DRS: Ruling 95-13, Insurance Premiums Tax / Gross Direct Premiums

 

STATE OF CONNECTICUT
DEPARTMENT OF REVENUE SERVICES

25 Sigourney Street
Hartford CT 06106-5032
 
 
 
 
 
 

 
 

 

Ruling 95-13

Insurance Premiums Tax
Gross Direct Premiums


FACTS:

A health insurance company ("the Insurer"), which is a domestic insurance company, as defined in Conn. Gen. Stat. §12-201, intends to enter into a new type of contract with employers. Under such a contract, the Insurer will, with respect to claims incurred up to a predetermined annual liability limit ("the liability limit"), perform, for an administrative fee, employee health benefit claims processing and other administrative services as an agent for and on behalf of the employer. The liability limit is set at 110% (or more) of the actuarially determined expected claims.

The employer is solely liable for all claims below the liability limit and must establish and fund a claims payment account from which the Insurer may draw funds to cover claims paid on behalf of the employer. The Insurer is obligated to pay such claims only to the extent that the employer has sufficient funds in its claims payment account to cover the payment of such claims. The Insurer is not liable to health care providers or to employees of the employer for payment of any claims up to the liability limit even if the employer fails to pay those claims. The employer is solely liable to health care providers or to its employees for payment of such claims (endnote 1).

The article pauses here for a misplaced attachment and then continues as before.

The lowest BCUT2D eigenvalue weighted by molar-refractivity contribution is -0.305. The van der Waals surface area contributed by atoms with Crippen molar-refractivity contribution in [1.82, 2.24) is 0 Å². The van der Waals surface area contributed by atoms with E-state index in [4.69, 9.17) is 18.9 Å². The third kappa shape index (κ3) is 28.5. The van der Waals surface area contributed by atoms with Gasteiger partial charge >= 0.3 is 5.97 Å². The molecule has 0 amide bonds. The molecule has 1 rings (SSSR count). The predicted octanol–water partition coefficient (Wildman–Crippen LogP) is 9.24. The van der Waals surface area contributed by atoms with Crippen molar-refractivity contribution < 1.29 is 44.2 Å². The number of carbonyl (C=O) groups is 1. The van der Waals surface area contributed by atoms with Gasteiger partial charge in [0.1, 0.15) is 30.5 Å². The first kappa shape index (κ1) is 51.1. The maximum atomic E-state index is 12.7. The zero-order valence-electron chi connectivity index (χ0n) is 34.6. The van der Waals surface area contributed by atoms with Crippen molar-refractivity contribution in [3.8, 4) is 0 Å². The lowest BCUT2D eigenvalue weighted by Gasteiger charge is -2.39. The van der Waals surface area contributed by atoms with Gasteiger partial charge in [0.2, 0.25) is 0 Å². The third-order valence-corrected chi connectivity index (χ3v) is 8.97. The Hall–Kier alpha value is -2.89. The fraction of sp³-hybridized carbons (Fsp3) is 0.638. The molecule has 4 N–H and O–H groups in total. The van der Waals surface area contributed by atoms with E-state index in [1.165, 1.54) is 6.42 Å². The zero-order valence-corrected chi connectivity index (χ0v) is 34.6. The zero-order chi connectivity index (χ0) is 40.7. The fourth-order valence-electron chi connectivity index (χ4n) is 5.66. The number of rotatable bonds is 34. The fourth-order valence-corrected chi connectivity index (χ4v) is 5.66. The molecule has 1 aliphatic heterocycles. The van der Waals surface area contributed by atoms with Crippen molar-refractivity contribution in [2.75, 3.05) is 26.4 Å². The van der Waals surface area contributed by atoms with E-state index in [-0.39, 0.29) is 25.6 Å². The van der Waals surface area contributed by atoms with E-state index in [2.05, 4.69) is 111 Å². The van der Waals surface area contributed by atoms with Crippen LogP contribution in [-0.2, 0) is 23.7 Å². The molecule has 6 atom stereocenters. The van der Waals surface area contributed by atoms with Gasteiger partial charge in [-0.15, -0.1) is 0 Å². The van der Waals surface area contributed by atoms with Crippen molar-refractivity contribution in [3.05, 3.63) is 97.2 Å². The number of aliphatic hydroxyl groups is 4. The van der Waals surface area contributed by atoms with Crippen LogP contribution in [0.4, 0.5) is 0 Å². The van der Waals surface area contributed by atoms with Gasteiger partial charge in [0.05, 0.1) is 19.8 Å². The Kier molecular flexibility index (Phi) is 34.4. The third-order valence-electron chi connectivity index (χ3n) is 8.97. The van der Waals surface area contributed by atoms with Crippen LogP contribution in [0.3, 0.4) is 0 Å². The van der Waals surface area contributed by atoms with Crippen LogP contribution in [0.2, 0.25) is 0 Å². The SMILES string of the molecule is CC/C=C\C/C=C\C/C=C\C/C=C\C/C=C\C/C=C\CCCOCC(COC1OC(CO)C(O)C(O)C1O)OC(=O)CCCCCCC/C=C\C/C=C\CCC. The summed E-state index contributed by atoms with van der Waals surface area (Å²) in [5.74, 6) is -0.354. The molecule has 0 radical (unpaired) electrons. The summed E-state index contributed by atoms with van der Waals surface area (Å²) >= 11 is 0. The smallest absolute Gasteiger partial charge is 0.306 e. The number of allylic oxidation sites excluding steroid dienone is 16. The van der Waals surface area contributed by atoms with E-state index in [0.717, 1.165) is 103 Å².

The Insurer assumes sole liability for payment of any claims in excess of the liability limit and has no right to reimbursement for payment of such claims. The Insurer concedes that the premium that it receives from the employer for undertaking this obligation is included in its gross direct premiums, as defined in Conn. Gen. Stat. § 12-201, and is subject to the tax on net direct premiums that is imposed by Conn. Gen. Stat. § 12-202. The employer has no liability to others for payment of claims in excess of the liability limit.


ISSUE:

Where an employer is solely liable to its employees and to health care providers for the payment of employee health benefit claims but, under a contract with an insurance company, those claims are to be paid by the insurance company solely from funds that are provided in advance by the employer, whether those payments, and the administrative fees charged by the insurance company to the employer for employee health benefits claims processing, are gross direct premiums, as defined in Conn. Gen. Stat. § 12-201, that are received by the insurance company.


DISCUSSION:

Conn. Gen. Stat. § 12-202 imposes on domestic insurance companies "a tax on the total net direct premiums received by such company ... from policies written on property or risks located or resident in this state...." (endnote 2) '''[N]et direct premiums' means gross direct premiums less the following items: (1) Returned premiums, including cancellations, and (2) dividends paid to policyholders on direct business, not including any dividends paid on account of the ownership of stock.'' Conn. Gen. Stat. § 12-201. '''[G]ross direct premiums' means all receipts of premiums from policyholders and applicants for policies, whether received in the form of money or other valuable consideration, but excluding annuity premiums and considerations and premiums received for reinsurances assumed from other insurance companies ....'' Id.